Fifty-three percent of the world’s wealthy investors, on average, expect to live to at least 100, UBS Investor Watch research reported last week.
These longevity expectations varied widely by the countries in the study, with 76% of Germans looking forward to a very ripe old age versus only 30% of Americans.
Although 49% of U.S. investors said they wanted to live to 100, the survey reported several reasons why they were skeptical this would happen:
- 93% said they were being realistic
- 77% said average life expectancy was 80
- 66% cited family history
- 53% said health care would not be sufficiently advanced
American respondents were also the most worried about being able to afford a long life, with 69% citing the cost of health care, compared with 52% of the global sample.
“As much as investors look forward to living 100 years, the prospect is creating anxiety for them, too,” Paula Polito, global client strategy officer at UBS Global Wealth Management, said in a statement.
“Despite being wealthy, they still worry about difficult choices they may face, such as spending a portion of their children’s inheritance to pay for health care, or working longer to sustain their lifestyle over time. Already, we are starting to see longevity change long-practiced financial behaviors.”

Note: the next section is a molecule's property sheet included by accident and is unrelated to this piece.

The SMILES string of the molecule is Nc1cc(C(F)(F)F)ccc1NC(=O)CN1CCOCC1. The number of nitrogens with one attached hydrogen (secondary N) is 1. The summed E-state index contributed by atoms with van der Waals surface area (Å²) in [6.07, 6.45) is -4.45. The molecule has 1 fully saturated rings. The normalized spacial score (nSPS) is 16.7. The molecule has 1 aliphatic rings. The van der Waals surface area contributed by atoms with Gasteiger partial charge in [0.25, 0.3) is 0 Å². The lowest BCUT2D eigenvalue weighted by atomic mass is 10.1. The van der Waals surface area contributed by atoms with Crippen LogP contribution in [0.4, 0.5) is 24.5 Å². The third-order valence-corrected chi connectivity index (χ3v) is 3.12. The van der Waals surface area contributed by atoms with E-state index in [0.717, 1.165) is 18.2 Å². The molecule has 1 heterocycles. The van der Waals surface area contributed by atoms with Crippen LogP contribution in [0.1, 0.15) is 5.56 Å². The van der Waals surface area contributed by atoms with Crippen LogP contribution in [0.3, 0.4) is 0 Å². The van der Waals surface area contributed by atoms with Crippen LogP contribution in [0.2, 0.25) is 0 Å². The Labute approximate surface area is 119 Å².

UBS surveyed some 5,000 investors with at least $1 million in investable assets between December and April. The global sample was split across the U.S. and nine other markets: Germany, Hong Kong, Italy, Mexico, Singapore, Switzerland, Taiwan, UAE and the U.K.
More than 90% of both U.S. and global investors in the survey said their wealth enabled them to enjoy a healthier life.
They spend money on doctors’ visits and insurance premiums, as well as on preventive services, such as gyms, coaches, supplements and other “lifestyle” expenses. Millennials tend to spend more on these services than other generations, the results showed.
UBS noted that a smaller share of Americans’ total health spending than that of other investors goes toward preventive services — 37% versus an average of 46% — and more goes to direct health expenses — 63% versus 54%.
According to the study, 52% of U.S. investors believed that working longer was good for their health, much lower than the global average of 77%. For example, 93% of Hong Kong residents and 87% of Swiss respondents said working as long as possible was good for health.
Many survey respondents were actively taking steps to balance their work and personal lives, an area in which the U.S. lags. Whereas 62% of investors globally have stopped working on weekends, only 39% of the U.S. contingent said they had done so.